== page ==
Home Office staff face history of race & migration training

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Comments by Sanwar Ali:

Lets see what happens.  I am sure all government departments have a race and diversity statement.  Does it really make much difference?  It is regularly the case that other considerations take precedence over issues of equality and discrimination.  We know of at least one case where the person who has advised on race and discrimination at an agency is being sued for discrimination! 

David Isaac the chair of the Equalities and Human Rights Commission has resigned and does not seem to have much confidence that the government will do what is necessary, to deal with discrimination by governmental organisations.  Instructions on policy given to government agencies and the Government Legal Department are frequently unethical.   Agencies are told to single-mindedly pursue a particular course action with little or no concerns about issues of discrimination.

Following recommendations made by an internal inquiry into the Windrush scandal, all Home Office staff are set to undergo training in the history of race and UK immigration. The training comes as part of an improvement plan to change the culture of the government agency, so that it’s more people-focused and not case-focused.

UK Home Secretary, Priti Patel, described the series of measures as an ‘unprecedented programme of change’ in an effort to make the beleaguered Home Office ‘fit for the future’. However, some remain sceptical of the Home Office’s willingness to change its ways.

Chief executive of charity Freedom from Torture, Sonya Sceats, urged the government to provide ‘greater clarity’ on what the plan involves. Ms Sceats said: “The plan is comprehensive and ambitious in many respects. However, some aspects, like the appointment of a migrants’ commissioner require greater clarity and pace.”

“If the department is to be successful in its efforts to rebuild public trust, these are fundamentals,” Sceats added.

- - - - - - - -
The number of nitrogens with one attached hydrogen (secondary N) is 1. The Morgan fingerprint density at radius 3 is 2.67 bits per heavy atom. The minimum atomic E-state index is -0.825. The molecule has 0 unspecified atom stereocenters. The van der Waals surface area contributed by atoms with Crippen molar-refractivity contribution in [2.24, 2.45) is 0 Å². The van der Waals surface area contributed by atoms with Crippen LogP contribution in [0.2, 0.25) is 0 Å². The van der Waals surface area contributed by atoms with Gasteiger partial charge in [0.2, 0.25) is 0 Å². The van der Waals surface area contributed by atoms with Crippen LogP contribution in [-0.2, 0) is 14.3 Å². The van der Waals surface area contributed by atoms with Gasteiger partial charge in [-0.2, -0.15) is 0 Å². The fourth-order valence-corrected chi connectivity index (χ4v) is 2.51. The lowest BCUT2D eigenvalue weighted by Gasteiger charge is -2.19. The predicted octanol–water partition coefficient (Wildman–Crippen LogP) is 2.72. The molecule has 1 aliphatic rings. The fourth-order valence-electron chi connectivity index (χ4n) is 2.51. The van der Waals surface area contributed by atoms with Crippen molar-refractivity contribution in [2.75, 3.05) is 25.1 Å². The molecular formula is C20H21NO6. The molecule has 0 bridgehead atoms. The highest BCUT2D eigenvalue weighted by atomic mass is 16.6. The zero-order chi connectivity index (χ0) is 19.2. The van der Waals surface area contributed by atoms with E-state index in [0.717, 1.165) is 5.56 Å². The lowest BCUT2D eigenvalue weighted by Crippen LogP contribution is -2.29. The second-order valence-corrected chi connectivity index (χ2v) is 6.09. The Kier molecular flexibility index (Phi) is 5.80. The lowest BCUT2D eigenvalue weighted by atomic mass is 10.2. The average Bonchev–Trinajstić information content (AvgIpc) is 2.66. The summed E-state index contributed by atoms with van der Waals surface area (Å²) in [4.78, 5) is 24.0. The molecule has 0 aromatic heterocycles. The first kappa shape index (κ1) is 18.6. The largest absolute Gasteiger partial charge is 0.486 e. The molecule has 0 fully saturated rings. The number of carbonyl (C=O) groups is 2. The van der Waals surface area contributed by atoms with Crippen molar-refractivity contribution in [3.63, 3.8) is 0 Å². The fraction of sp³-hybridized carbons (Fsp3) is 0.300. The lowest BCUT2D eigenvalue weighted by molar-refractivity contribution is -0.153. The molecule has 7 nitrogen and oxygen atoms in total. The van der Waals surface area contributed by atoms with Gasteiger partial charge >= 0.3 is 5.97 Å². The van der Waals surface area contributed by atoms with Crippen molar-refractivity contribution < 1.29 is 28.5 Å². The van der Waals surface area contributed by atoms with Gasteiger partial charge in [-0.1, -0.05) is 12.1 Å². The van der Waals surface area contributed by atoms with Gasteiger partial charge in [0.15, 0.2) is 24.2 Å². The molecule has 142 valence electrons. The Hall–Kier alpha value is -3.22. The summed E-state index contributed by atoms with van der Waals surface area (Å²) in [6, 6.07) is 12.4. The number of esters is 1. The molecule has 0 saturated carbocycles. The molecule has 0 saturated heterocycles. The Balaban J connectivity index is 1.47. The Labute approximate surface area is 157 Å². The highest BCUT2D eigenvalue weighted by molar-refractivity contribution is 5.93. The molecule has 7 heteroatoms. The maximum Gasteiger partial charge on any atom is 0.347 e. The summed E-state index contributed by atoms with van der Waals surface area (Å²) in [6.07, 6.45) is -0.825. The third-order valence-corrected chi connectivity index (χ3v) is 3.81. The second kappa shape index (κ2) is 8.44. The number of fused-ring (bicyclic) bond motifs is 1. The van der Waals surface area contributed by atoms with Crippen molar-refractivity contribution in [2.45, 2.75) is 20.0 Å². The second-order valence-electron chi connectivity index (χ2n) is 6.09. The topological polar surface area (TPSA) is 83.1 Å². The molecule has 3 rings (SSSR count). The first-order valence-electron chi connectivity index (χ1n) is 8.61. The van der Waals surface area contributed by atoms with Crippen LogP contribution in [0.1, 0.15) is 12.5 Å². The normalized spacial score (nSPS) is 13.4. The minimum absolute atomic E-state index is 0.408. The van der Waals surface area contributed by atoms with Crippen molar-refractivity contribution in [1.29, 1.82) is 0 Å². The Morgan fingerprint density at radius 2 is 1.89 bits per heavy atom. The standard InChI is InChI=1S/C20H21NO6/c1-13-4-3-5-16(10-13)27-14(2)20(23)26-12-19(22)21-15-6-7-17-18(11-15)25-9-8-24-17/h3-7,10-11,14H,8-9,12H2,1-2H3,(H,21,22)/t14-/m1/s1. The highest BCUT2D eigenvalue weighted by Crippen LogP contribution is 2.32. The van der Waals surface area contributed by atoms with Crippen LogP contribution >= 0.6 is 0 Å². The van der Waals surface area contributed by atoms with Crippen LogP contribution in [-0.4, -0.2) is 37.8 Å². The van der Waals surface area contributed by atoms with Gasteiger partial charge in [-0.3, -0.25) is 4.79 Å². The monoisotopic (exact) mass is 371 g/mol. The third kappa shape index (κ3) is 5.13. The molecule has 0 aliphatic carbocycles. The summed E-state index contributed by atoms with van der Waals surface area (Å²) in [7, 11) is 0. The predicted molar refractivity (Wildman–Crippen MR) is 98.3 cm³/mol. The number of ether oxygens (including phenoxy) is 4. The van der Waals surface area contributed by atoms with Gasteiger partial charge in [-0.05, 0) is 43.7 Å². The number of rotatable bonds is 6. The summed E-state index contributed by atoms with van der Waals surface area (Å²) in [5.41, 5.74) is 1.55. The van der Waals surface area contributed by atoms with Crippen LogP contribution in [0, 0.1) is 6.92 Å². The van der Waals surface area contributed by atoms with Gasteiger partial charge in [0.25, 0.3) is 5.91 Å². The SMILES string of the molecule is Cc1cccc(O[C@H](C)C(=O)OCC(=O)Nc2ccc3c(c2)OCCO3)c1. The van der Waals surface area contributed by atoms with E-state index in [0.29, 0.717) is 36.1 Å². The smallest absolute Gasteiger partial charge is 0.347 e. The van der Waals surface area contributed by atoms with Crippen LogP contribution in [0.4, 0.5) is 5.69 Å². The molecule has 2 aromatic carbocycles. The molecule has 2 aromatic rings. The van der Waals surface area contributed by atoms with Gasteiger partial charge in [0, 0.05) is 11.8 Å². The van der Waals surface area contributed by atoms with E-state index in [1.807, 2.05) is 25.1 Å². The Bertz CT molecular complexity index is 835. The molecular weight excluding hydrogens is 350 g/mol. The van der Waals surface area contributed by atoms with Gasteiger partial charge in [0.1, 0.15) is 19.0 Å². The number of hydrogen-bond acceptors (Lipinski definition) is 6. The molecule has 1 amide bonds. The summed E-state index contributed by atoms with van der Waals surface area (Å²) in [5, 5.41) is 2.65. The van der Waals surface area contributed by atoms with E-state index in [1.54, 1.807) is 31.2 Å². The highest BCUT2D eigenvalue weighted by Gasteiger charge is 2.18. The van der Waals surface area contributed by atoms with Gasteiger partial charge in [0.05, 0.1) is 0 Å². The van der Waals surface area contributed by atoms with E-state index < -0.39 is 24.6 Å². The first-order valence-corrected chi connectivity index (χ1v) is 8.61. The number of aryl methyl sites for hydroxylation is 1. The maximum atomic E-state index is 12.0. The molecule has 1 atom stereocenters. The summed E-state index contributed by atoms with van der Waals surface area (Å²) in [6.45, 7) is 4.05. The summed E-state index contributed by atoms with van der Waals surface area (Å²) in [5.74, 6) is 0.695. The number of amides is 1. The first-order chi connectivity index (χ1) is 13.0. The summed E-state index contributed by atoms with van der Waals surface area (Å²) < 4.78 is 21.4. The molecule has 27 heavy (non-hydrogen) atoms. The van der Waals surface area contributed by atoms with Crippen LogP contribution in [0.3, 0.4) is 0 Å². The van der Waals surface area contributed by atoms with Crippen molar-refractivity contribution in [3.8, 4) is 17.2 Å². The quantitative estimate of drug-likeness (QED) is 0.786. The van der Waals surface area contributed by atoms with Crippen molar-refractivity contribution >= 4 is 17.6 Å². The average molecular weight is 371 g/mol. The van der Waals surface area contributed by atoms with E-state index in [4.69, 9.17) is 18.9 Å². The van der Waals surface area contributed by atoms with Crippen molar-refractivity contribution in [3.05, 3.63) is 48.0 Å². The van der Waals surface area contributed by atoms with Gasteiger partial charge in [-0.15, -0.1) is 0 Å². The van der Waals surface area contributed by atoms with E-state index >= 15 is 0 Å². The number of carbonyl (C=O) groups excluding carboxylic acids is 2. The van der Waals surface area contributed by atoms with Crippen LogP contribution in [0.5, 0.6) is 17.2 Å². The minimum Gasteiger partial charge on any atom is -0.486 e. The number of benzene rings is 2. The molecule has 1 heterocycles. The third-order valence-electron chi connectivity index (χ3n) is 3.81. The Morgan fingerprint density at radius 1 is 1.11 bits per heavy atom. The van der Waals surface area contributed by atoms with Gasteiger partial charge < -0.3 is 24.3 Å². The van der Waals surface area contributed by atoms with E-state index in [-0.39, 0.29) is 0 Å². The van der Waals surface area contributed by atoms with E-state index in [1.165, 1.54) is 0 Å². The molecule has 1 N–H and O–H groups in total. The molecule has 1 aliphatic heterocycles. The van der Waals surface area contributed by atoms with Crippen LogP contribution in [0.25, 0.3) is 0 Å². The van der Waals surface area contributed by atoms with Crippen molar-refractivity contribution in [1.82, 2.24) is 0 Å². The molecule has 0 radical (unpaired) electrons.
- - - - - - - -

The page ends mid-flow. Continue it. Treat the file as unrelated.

Equality and Human Rights Commission investigation into Home Office immigration policies

The planned training comes amid an Equality and Human Rights Commission (EHRC) investigation into how Home Office UK immigration policies comply with equality laws. As part of its inquiry, the EHRC has suggested that the Home Office makes a series of improvements, including its understanding of how its actions affect ethnic minorities.

Priti Patel said: “I am leading an unprecedented programme of change to build a Home Office fit for the future, that serves every part of the community it serves. The Windrush generation have waited too long for justice and my resolve to deliver for them and their descendants is absolute. This is the first part of our plan to deliver meaningful change.”

Published on 30 September, the Home Office’s improvement plan includes working with academics to deliver a training programme for all of the government department’s personnel. It’s understood that the training will include Britain’s colonial history, the history of black Britain and UK immigration.

The training programme is scheduled to be in place by June 2021, with the Home Office promising to publish figures on the number of staff completing the training every year, including senior-level civil servants.

Hostile environment policy review

The programme also contain details of Priti Patel’s pledge to review Britain’s ‘hostile environment’ policy – a measure recommended by Wendy Williams in the ‘Windrush Lessons Learned Review’, which also made 30 other recommendations.

The Home Secretary said: “UK immigration policy must be ‘strong’, but ‘just’. However, I promise to fix any problems found.”

Meanwhile, Patel’s two permanent secretaries have been tasked with overseeing ‘major cultural change’ within the Home Office by the end of 2021. It’s understood that further training will also be given to top officials on advising government ministers.

The improvement plan will also include a review of the role of the Independent Chief Inspector of Borders and Immigration.

Lessons Learned report

Wendy Williams’ Lessons Learned report gave a damning assessment of Home Office conduct in its treatment of Windrush migrants, saying the circumstances surrounding the scandal were ‘foreseeable and avoidable’. Williams said victims were let down by ‘systemic operational failings’ within the Home Office.

In her report, Williams said: “The government department demonstrated institutional ignorance and thoughtlessness towards the issue of race and the history of the Windrush generation.”

Following the release of the report, Priti Patel said that it stopped ‘marginally short’ of branding the Home Office ‘institutionally racist.’

Ms Sceats said: “Parts of the Home Office’s improvement plan are laudable. But justice for Windrush victims will not be fully served until the hostile environment is scrapped and the virulent anti-migrant politics that drove its creation is rooted out once and for all.”

Home Office should be more transparent

Ms Williams urged the Home Office to be more transparent and ‘open itself up’ to greater external scrutiny in order to implement widespread cultural change. Under the improvement plan, Williams will review the progress made by the Home Office after 12 months.

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